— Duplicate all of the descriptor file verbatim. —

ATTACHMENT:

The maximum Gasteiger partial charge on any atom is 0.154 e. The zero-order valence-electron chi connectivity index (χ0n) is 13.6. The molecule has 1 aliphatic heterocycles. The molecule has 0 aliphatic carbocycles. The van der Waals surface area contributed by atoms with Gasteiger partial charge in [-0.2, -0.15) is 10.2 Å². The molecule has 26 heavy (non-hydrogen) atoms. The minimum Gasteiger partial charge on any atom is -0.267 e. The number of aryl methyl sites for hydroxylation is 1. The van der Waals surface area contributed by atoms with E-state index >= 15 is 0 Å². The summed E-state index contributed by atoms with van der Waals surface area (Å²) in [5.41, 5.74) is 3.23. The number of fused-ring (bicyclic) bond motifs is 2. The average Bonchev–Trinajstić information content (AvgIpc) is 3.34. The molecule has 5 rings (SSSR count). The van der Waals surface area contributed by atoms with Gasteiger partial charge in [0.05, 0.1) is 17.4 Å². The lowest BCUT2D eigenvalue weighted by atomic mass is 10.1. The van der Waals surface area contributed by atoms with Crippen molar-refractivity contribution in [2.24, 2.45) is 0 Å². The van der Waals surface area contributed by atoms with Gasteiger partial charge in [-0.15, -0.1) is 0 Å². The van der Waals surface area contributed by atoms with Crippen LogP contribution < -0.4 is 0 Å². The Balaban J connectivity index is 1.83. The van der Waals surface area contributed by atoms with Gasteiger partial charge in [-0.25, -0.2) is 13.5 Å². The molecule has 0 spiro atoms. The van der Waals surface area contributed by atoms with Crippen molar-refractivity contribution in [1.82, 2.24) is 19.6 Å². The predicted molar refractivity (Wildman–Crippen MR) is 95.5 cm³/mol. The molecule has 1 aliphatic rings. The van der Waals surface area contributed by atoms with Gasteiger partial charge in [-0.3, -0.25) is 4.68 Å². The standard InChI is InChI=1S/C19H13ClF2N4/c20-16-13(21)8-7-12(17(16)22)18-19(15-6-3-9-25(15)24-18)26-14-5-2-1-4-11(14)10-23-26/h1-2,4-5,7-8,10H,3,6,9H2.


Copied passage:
The maximum Gasteiger partial charge on any atom is 0.154 e. The zero-order valence-electron chi connectivity index (χ0n) is 13.6. The molecule has 1 aliphatic heterocycles. The molecule has 0 aliphatic carbocycles. The van der Waals surface area contributed by atoms with Gasteiger partial charge in [-0.2, -0.15) is 10.2 Å². The molecule has 26 heavy (non-hydrogen) atoms. The minimum Gasteiger partial charge on any atom is -0.267 e. The number of aryl methyl sites for hydroxylation is 1. The van der Waals surface area contributed by atoms with E-state index >= 15 is 0 Å². The summed E-state index contributed by atoms with van der Waals surface area (Å²) in [5.41, 5.74) is 3.23. The number of fused-ring (bicyclic) bond motifs is 2. The average Bonchev–Trinajstić information content (AvgIpc) is 3.34. The molecule has 5 rings (SSSR count). The van der Waals surface area contributed by atoms with Gasteiger partial charge in [0.05, 0.1) is 17.4 Å². The lowest BCUT2D eigenvalue weighted by atomic mass is 10.1. The van der Waals surface area contributed by atoms with Crippen molar-refractivity contribution in [2.24, 2.45) is 0 Å². The van der Waals surface area contributed by atoms with Gasteiger partial charge in [-0.15, -0.1) is 0 Å². The van der Waals surface area contributed by atoms with Crippen LogP contribution < -0.4 is 0 Å². The Balaban J connectivity index is 1.83. The van der Waals surface area contributed by atoms with Gasteiger partial charge in [-0.25, -0.2) is 13.5 Å². The molecule has 0 spiro atoms. The van der Waals surface area contributed by atoms with Crippen molar-refractivity contribution in [1.82, 2.24) is 19.6 Å². The predicted molar refractivity (Wildman–Crippen MR) is 95.5 cm³/mol. The molecule has 1 aliphatic rings. The van der Waals surface area contributed by atoms with Gasteiger partial charge in [-0.3, -0.25) is 4.68 Å². The standard InChI is InChI=1S/C19H13ClF2N4/c20-16-13(21)8-7-12(17(16)22)18-19(15-6-3-9-25(15)24-18)26-14-5-2-1-4-11(14)10-23-26/h1-2,4-5,7-8,10H,3,6,9H2.